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3 of 3 people found the following review helpful
5.0 out of 5 stars How interesting can a story about elephant tusks be?, 1 Jan. 2002
By A Customer
Although I gladly admit to being a fan of Mike Resnick, I was a bit uncertain about reading this book - I mean how interesting can a story about elephant tusks be? Well quite simply I think that this book is absolutely tremendous, it's a series of fantastic short stories all linked around the tusks of the Kilimanjaro Elephant, a beast killed in the late 19th century and traces their potted "history" up to their rediscovery some seven thousand years later.
Apart from the ivory in question the two main characters are superbly written, both very believable and in their own way they are both obsessive, brilliant but ultimately unhappy who form a firm tangible friendship. The book works for me on many levels, how a legend is created, the relationship between Bukoba and Duncan, the characters and how human (even the aliens!) and believable they are from the alien surgically altered to look like a human, to the blind but brilliant artist. When all these elements are combined it makes for a cracking good read. If you only ever read one Resnick book, pick "Kirinyaga", but for your second choose "Ivory"!
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1 of 1 people found the following review helpful
5.0 out of 5 stars The Last Crusade, 12 Feb. 2011
This review is from: Ivory: A Legend of Past and Future (Paperback)
I wasn't prepared to be as enthralled by `Ivory', as I was by`Kirinyaga: A Fable of Utopia'. I certainly hoped it would prove to be a novel of similar quality, but didn't believe the greatness of Mike Resnick's most renowned debut novel could be repeated. But `Ivory' is undoubtedly as captivating, inspiring and poignant, and is in all respects equal to that great work.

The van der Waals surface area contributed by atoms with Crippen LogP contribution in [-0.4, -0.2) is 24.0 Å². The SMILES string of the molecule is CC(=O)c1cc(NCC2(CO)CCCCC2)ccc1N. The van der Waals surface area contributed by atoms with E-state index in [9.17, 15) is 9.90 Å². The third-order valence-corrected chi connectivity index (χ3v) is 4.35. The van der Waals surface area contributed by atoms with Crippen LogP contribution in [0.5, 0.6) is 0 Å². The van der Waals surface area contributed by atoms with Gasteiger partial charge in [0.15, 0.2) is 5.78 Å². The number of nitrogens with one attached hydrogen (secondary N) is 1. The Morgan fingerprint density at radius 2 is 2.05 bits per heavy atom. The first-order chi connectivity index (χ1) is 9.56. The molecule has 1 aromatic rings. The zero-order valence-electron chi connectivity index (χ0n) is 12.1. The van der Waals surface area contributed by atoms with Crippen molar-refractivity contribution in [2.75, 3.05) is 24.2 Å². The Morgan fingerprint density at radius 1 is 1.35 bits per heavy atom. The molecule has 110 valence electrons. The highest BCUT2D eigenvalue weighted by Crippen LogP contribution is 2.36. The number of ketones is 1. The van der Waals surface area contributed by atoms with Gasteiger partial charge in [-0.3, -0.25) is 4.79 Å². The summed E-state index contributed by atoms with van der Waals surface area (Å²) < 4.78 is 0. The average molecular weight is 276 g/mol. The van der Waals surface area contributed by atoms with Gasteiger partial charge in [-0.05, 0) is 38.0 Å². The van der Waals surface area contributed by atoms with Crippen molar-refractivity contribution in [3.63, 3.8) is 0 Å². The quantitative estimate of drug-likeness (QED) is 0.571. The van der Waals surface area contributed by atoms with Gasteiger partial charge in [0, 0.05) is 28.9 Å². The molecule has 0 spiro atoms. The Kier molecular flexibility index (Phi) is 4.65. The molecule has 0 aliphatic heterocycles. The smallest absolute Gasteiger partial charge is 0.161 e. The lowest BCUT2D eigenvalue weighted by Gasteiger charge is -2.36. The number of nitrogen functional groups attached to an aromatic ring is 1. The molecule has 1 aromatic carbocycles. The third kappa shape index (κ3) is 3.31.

The format for this novel is similar to that of `Kirinyaga' i.e. presenting a larger theme comprised of interlinking short stories. In the case of `Ivory', which spans millennia and introduces characters hundreds of years apart, all of whom participate in the journey of a remarkable artifact- the tusks of a legendary African elephant- you might suppose the reader would feel less inclined to turn the pages while so many characters are being introduced and then discarded. But each is so fascinating and thoroughly unique in its own right that these disparate scenarios only enhance the compelling explorations of the main characters.

The novel begins in the far future and introduces the last remaining member of the Maasai tribe, Bukoba Mandaka, and details his desperate quest to obtain the tusks of the greatest elephant ever to walk the Earth. But it is the researcher whom he has hired to locate this most elusive of treasures who acts as the main protagonist in the novel. It is the discoveries Duncan Rojas uncovers in relation to the diverse history of the tusks, described over the course of the story, that are the substance of the novel and from whose perspective the author returns to periodically throughout. Both these characters are incredibly well drawn and sympathetic, and the far-flung-future setting they inhabit is phenomenally absorbing and authentic. I was amazed, particularly, by the technological descriptions, which are eerily reminiscent of many of the current technological advances being developed today.

I have to agree with every point a previous reviewer has made. I didn't expect the plot to be as gripping as it was, but was very pleased to be proved wrong, and while this book is certainly as good as `Kirinyaga', I would still recommend that title to be read first by newcomers to Mike Resnick. But that doesn't detract in any way from `Ivory'- one of the most thoroughly absorbing stories I've read in a long time. Highly recommended.
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Ivory: A Legend of Past and Future
Ivory: A Legend of Past and Future by Mike Resnick (Paperback - 27 Feb. 2014)
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